For images being printed in the exhibition, you must be able to supply a high-resolution file, preferably TIFF, suitable for printing in all media and for inclusion in our exhibition. This should be 8-bit, Adobe RGB (1998) at full resolution. Please do not upscale. Files must not exceed 500MB.
If you're successful, we're likely to keep your original transparency until October 2016. If you're not successful, your transparency or negative will be returned to you by August 2016.
(i) Duplicate or make a copy of the image (keep the original file as this will be needed for authentication). Clear tags, such as ratings and labels.
(ii) Insert image information into the caption field:
In Adobe Photoshop or Photoshop Elements: File>File Info>Description.
In Adobe Lightroom: Library Module under the Metadata Tab>Caption field - complete caption and title fields. Clear tags such as rating and labels.
In Phase One Capture One: Metadata tab in Toolbar>IPTC-Content>Description
You must include:
· description (behaviour observed; background story; exact location, if any bait was used, and if so, what nature; if the species is listed on the IUCN Red List; if the species is of scientific interest)
· any post-processing beyond lens profiles, colour temperature, dust spotting, global and local saturation and exposure changes, sharpening and cropping
· EXIF details should be kept intact (eg camera, lens, exposure)
You must not include:
· your name in either the caption or image title, or on the image itself
(iii) Set the Colour Space to Adobe RGB (1998). Preferably use a calibrated monitor - allowances will not be made for poorly colour managed/corrected images.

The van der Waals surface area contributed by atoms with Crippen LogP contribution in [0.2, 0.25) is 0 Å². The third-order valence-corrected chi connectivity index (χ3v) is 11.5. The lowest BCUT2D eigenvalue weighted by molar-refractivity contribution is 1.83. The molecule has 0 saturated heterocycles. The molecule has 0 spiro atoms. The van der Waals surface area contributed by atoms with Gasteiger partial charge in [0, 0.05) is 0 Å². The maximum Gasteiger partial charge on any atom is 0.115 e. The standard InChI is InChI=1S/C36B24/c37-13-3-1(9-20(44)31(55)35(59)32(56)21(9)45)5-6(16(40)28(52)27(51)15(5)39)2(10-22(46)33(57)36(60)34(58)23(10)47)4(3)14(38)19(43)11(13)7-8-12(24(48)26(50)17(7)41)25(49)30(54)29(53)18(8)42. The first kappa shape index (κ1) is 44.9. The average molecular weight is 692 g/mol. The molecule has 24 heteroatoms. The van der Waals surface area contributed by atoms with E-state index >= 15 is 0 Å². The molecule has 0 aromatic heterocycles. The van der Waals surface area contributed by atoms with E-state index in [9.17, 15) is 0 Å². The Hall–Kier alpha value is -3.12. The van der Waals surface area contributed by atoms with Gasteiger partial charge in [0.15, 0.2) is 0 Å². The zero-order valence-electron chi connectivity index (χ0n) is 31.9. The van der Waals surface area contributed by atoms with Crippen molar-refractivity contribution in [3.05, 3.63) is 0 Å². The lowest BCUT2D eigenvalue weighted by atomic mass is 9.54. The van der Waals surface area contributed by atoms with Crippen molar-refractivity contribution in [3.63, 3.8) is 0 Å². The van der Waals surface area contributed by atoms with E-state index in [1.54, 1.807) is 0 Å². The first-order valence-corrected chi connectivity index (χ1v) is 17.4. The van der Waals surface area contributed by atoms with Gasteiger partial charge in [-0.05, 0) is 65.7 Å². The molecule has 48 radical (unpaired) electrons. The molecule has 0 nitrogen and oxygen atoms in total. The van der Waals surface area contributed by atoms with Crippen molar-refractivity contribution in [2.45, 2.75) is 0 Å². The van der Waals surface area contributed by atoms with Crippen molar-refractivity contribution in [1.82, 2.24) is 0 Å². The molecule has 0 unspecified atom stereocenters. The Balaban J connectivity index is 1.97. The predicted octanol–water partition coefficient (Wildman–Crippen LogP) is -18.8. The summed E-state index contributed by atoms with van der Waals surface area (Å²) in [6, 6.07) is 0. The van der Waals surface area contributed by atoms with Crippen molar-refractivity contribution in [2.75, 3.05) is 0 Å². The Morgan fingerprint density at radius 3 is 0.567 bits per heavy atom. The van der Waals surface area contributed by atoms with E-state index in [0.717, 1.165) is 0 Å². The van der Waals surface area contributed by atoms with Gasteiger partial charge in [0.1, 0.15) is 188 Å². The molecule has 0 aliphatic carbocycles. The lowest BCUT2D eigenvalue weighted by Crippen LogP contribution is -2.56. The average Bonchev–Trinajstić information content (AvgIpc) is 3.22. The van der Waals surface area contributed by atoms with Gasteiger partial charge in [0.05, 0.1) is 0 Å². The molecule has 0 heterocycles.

In Adobe Photoshop: Edit>Convert to Profile>Adobe RGB (1998), under options the Engine should be set to Adobe (ACE), the intent to Perceptual or Relative Colormetric. Use Black Point Compensation should be checked and Use Dither should be unchecked.
In Adobe Lightroom: the colour space setting can be found in the Export Dialogue under File Settings, simply choose Adobe RGB (1998).
In Apple Aperture: in the export preset, set the Colour Profile to Adobe RGB (1998) and tick the Black Point Compensation.
In Phase One Capture One: Output tab in Toolbar>Process Recipe>Basic>ICC Profile, choose Adobe RGB (1998).
(iv) Make any digital adjustments required and permitted within the competition rules.
(v) Save as a TIFF. This should be 8-bit, Adobe RGB (1998) at full resolution and a sufficient file size to be reproduced in all media and exhibitions if successful.
(vi) Open the TIFF above and make a copy. Resize the copy to 1920 pixels on the longest dimension.
In Adobe Photoshop: Image>Image Size>set the longest dimension to 1920 pixels. Make sure that the check boxes for Constrain proportions and Resample image are checked and that the method is Bicubic. Please ignore the resolution field.
In Adobe Lightroom: In the export dialogue under Image Sizing, check the box for Resize To Fit. From the dropdown, select 'Width & Height', set W: 1920 H: 1920 pixels.
In Apple Aperture: Create an Export Preset in the Export Dialogue File->Export->Version, select Edit from the Export Preset list. Click on the + in the bottom left corner of the Export Preset dialog. Name your export preset, and then set the image format to JPEG. Tick Include Metadata. Set Size To: Fit Within (Pixels) and set both Width and Height to 1920 pixels.
In Phase One Capture One: Output tab in Toolbar>Process Recipe>Basic>Scale, choose Width and Height and set to 1920 x1920
(vii) Save the file as a JPEG at a high-quality setting of at least 8 in Photoshop (this is the image that will be judged - there is no set requirement for how to name your file).
In Adobe Photoshop: File>Save As> select jpg and set the quality.
In Adobe Lightroom: in the Export Dialogue under File Settings, select 'jpg' and set the quality to 100, leave the Limit File Size To box unchecked. Export.
In Apple Aperture: in the Export Preset, set the image quality.
In Phase One Capture One: Output tab in Toolbar>Process Recipe>Basic>Format, choose JPEG and Quality at minimum 80
Please email us at firstname.lastname@example.org and we'll be happy to help.